In tests with the phagocytes of human buffy coat, a recent isolate of , which was pilated, formed small colonies and resembled the virulent Kellogg type 2 (strain BS), resisted ingestion more than did another isolate (strain AL), which was non-pilated, formed large colonies and resembled the avirulent Kellogg type 4. Some members of both strains survived for significant periods within the phagocytes in test conditions that tended to minimise rather than maximise such survival; and strain BS had a greater capacity for intracellular survival than strain AL, with some of its members surviving for at least 8 h.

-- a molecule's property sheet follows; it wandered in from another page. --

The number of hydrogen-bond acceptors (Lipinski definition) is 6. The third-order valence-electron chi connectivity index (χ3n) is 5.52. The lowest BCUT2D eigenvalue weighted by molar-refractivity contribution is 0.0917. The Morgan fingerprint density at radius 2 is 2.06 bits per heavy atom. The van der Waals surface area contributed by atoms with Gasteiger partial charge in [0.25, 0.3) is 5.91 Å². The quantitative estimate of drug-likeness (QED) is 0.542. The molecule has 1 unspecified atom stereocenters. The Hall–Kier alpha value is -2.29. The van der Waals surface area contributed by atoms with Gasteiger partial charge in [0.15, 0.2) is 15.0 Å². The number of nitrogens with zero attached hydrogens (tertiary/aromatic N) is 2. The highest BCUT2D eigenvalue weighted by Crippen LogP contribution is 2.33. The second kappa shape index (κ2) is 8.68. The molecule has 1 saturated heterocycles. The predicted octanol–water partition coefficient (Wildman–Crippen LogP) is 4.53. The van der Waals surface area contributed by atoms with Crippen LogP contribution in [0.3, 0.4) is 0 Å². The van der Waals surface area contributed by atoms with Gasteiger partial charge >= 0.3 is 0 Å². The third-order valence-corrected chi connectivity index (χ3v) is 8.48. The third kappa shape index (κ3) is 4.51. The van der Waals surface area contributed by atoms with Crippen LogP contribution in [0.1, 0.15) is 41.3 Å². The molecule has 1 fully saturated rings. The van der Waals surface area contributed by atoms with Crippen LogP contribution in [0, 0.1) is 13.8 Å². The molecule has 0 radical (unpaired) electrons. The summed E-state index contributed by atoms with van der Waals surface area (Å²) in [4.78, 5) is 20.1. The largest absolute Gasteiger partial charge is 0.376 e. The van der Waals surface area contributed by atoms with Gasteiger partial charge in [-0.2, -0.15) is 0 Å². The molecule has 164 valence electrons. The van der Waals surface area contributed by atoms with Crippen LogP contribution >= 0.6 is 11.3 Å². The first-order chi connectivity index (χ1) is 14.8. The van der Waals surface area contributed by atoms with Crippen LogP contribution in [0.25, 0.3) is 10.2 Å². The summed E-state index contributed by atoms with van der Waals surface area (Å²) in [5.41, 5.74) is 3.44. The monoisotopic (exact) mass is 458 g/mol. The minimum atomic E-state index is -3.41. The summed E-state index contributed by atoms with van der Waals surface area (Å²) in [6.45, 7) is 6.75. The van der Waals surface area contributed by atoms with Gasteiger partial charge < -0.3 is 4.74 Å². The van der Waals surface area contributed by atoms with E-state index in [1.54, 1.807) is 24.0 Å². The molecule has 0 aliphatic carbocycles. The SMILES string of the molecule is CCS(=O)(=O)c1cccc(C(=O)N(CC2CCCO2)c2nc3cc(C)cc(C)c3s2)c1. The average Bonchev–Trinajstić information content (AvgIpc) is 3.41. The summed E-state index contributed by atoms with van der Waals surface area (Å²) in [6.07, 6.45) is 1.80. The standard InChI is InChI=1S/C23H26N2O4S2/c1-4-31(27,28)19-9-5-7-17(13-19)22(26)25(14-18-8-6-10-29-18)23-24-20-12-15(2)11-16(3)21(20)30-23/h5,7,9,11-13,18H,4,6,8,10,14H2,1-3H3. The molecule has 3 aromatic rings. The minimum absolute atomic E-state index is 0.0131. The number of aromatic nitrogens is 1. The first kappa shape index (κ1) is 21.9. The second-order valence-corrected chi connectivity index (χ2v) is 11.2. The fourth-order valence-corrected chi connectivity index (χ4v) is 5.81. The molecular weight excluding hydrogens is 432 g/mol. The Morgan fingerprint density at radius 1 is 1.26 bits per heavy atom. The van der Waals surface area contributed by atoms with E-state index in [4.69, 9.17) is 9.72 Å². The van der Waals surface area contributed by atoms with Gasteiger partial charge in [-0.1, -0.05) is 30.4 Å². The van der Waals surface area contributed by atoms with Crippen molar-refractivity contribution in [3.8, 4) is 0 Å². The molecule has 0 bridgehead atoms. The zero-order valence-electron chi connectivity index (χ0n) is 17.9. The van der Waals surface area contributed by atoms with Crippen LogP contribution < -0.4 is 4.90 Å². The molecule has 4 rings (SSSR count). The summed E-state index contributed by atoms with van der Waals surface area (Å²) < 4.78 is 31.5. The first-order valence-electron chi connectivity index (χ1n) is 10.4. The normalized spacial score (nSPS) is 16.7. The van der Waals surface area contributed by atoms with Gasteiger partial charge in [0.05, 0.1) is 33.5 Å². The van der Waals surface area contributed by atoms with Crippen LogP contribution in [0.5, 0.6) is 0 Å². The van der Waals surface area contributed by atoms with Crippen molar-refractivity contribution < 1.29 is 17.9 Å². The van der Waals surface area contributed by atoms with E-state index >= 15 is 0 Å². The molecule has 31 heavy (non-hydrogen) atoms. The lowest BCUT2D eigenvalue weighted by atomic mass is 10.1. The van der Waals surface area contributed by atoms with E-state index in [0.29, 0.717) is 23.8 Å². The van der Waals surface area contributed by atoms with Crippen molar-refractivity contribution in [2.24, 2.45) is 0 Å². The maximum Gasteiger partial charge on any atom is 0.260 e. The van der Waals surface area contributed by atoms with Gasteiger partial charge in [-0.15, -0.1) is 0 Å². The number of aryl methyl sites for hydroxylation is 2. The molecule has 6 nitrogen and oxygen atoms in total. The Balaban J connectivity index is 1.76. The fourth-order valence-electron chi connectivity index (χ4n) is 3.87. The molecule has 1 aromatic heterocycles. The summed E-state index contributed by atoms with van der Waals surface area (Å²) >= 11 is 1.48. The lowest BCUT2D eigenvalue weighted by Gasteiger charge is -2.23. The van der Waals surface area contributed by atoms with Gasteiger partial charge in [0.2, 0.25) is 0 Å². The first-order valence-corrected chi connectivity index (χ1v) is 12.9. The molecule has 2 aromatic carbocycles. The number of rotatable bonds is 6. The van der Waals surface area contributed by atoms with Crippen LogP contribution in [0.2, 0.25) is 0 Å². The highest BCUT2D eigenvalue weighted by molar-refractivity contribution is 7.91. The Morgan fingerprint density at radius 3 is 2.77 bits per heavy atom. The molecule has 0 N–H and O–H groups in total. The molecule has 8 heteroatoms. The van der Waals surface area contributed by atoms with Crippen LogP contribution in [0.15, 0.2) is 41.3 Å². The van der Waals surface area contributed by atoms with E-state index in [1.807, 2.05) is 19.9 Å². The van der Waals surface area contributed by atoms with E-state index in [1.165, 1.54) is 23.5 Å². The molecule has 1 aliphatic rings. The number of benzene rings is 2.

Resistance to phagocytic ingestion is one important invasive mechanism of gonococci, and resistance to phagocytic digestion may also play a role in pathogenicity.


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